Our latest infographic looks at how our health is influenced by the food we eat.
Two-thirds of children living in relative poverty in the UK are from families where one, or both, parents work.
It’s a shocking statement, and one we need to pay attention to. It turns on its head the idea that to be poor, to struggle, to go hungry, is the domain of the ‘feckless’ and the ‘lazy’. Millions of people, tonight, will not have a meal to fill their stomachs. For one nurse who contacted me, breakfast tomorrow will be a slice of bread before they dress for work, plaster on a smile, close their front door and project to the world another reality – one where they hide the truth of their cold damp house with its empty kitchen cupboards.
For these people, eating healthy food is secondary to eating at all. For families with children, the risk of buying new products, which might be wasted and left on the plate, isn’t practical. When you have a £2 coin in your pocket, and no money in the bank, you think ‘quantity’ of food, not quality. You search for things you know are filling, and will be eaten. You seek out, with the eye of a sniper, reduced stickers on last-day-they-can-be-eaten items. It’s a world where Sunday roasts are dreamed of, and beans on a slice of bread is commonplace for a child’s dinner.
As a country, we need to change our diets. We’re killing ourselves with what we eat, and it’s not just those in poverty – we’re all guilty of eating the wrong things. But having the choice about what food goes on the table is a privilege, and not everyone has it. For a financially desperate parent, with only a few pounds to feed a family, value-brands are a lifesaver. For seriously little cash, value-branded fish fingers and oven chips will feed four people for three or four days, and costs about £3.50.
The thing is, I know how to use vegetables, and know my way around a broccoli. I know how they work and I know they’re good for me. I can cook – I’m lucky enough to have that privilege, and I have access to cooking equipment. I am fortunate in that I have a family who will eat the dreaded chickpea, and who love a sweet potato curry. But I won’t pretend there haven’t been times – okay, a lot of them – when I have had to serve plain steamed rice and a handful of frozen peas for dinner.
There have been many times when dinner has been the cheapest ‘cheap food’ I could get from Iceland: sausages at £2 for 40; fish cakes at 50p for 10; a bag of spuds for 75p. I know I should add vegetables to these meals, but to add a vegetable is to add to the bill. I’m not, after all, going to leave off the spuds (which I know will fill my children up for a few days, and can be mashed, boiled, roasted, chipped and fried) when a head of broccoli at the same price will last one meal and leaving them wanting. For healthy food to be accessible to all, we need to make food accessible for all. It must be affordable, and the healthy stuff should be cheaper than the things that will kill us.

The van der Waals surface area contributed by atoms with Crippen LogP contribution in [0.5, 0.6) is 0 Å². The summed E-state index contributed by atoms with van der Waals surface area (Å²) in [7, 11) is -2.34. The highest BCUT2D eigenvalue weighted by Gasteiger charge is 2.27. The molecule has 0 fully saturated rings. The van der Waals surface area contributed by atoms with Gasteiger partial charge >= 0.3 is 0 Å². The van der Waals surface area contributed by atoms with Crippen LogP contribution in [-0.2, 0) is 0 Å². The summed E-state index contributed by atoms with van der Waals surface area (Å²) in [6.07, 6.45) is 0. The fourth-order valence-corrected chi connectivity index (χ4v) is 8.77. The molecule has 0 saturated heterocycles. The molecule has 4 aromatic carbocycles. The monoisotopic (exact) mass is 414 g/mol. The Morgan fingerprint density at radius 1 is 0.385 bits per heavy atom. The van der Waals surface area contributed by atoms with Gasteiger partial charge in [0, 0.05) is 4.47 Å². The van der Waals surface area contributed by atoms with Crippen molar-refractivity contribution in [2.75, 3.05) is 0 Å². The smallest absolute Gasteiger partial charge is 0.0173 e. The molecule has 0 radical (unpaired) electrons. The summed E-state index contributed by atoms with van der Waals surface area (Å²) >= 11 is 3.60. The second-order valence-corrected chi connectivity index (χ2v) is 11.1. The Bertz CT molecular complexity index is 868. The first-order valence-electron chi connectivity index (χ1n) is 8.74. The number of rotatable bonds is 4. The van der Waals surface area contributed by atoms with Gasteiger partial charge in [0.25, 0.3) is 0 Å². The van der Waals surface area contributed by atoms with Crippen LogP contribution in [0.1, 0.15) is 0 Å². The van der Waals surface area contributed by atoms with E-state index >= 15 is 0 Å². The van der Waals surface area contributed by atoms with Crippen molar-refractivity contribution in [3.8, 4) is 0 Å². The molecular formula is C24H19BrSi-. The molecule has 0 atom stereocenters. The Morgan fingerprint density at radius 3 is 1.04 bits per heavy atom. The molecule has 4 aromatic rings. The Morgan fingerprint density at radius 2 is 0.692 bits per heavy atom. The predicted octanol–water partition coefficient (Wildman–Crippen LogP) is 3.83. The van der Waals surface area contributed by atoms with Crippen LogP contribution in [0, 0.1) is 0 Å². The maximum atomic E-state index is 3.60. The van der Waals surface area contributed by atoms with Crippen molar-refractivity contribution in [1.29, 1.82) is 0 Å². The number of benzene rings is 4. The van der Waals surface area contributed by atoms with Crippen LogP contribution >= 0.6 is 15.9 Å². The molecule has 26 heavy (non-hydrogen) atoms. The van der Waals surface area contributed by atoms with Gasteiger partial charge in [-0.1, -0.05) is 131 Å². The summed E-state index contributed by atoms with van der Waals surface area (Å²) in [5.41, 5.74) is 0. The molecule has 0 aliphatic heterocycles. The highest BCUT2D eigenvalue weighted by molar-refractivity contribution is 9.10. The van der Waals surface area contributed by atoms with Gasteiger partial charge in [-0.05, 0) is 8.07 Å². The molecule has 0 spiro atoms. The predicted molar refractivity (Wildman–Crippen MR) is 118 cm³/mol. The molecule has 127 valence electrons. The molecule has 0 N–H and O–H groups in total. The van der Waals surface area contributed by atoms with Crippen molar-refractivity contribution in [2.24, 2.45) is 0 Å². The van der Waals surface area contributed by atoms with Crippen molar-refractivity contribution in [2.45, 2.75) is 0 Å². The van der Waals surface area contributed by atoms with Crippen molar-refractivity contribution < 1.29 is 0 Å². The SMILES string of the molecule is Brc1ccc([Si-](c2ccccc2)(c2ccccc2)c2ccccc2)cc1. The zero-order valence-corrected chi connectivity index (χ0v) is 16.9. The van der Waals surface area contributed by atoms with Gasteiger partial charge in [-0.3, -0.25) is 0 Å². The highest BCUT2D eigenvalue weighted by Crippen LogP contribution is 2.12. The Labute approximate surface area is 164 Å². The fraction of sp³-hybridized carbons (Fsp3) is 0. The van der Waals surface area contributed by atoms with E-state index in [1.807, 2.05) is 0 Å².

We need to lift the barriers preventing people from eating the best food they can: the food we all deserve. How can it be, that healthiness itself is perceived as the domain of the wealthy, while those in poverty (struggling to put food on a table and being referred to food banks) are left so far behind? Why is eating well seen as a privilege, when it should be a right, surely?
Whether a person is struggling to consume vegetables because of money, because of education, or because of accommodation, it’s within our power to turn this situation around, and ensure each person can achieve better health through their diets.
There are ways to lift the barriers people face. We could raise the arbitrary cut-off point for free school meals (currently £16,190 per annum) so more children benefit from a balanced, healthy, meal at least once a day. We could bring back facilities such as Sure Start, which were invaluable in helping to teach people how to prepare and cook fresh produce.
At the Food Foundation’s first Vegetable Summit, there were some hopeful pledges made by food producers and retailers promising an increase in vegetables in ready meals and ‘grab-and-go’ products. This is a step forward for those without cooking facilities at home, who might only have a microwave in their room – common for single middle-aged men in minimum wage jobs.
We’re facing a crisis as a country, and it looks as though it will get worse. Now, I think, is the time to understand the situation isn’t black and white, but holds many shades of grey. Once we’re prepared to see the problem, we might find a way to mend it.
Kathleen Kerridge (@k_kerridge) is a freelance writer and author. This blog is her personal reflection on the challenges involved in eating healthily on a low budget, and how we can help lift the barriers that prevent people from accessing healthy food.